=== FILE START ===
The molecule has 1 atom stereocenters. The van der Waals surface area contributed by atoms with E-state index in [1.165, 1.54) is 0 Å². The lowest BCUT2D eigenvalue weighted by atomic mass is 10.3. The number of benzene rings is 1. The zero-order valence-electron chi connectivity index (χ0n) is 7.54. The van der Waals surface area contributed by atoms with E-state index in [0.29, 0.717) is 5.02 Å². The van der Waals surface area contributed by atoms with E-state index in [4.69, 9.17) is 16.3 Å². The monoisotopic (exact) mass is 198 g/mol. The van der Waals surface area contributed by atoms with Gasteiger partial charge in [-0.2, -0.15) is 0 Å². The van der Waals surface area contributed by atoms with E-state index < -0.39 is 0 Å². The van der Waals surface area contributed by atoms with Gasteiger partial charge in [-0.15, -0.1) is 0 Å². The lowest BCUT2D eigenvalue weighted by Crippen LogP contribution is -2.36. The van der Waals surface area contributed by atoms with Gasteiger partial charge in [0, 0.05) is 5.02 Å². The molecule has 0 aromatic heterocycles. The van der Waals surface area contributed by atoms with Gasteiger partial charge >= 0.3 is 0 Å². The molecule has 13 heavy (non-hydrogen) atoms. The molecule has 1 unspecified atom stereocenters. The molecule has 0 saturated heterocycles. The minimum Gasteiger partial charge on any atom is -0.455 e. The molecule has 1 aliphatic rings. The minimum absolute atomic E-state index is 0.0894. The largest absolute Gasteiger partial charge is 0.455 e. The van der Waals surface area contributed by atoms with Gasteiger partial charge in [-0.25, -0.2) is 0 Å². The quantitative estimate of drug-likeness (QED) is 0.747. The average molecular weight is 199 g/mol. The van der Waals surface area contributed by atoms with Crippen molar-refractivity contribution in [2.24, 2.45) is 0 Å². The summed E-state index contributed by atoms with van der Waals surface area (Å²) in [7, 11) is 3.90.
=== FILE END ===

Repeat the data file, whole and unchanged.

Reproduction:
The molecule has 1 atom stereocenters. The van der Waals surface area contributed by atoms with E-state index in [1.165, 1.54) is 0 Å². The lowest BCUT2D eigenvalue weighted by atomic mass is 10.3. The number of benzene rings is 1. The zero-order valence-electron chi connectivity index (χ0n) is 7.54. The van der Waals surface area contributed by atoms with E-state index in [0.29, 0.717) is 5.02 Å². The van der Waals surface area contributed by atoms with E-state index in [4.69, 9.17) is 16.3 Å². The monoisotopic (exact) mass is 198 g/mol. The van der Waals surface area contributed by atoms with Gasteiger partial charge in [-0.2, -0.15) is 0 Å². The van der Waals surface area contributed by atoms with E-state index < -0.39 is 0 Å². The van der Waals surface area contributed by atoms with Gasteiger partial charge in [-0.15, -0.1) is 0 Å². The lowest BCUT2D eigenvalue weighted by Crippen LogP contribution is -2.36. The van der Waals surface area contributed by atoms with Gasteiger partial charge in [0, 0.05) is 5.02 Å². The molecule has 0 aromatic heterocycles. The van der Waals surface area contributed by atoms with Gasteiger partial charge >= 0.3 is 0 Å². The molecule has 13 heavy (non-hydrogen) atoms. The molecule has 1 unspecified atom stereocenters. The molecule has 0 saturated heterocycles. The minimum Gasteiger partial charge on any atom is -0.455 e. The molecule has 1 aliphatic rings. The minimum absolute atomic E-state index is 0.0894. The largest absolute Gasteiger partial charge is 0.455 e. The van der Waals surface area contributed by atoms with Gasteiger partial charge in [-0.25, -0.2) is 0 Å². The quantitative estimate of drug-likeness (QED) is 0.747. The average molecular weight is 199 g/mol. The van der Waals surface area contributed by atoms with Crippen molar-refractivity contribution in [2.24, 2.45) is 0 Å². The summed E-state index contributed by atoms with van der Waals surface area (Å²) in [7, 11) is 3.90.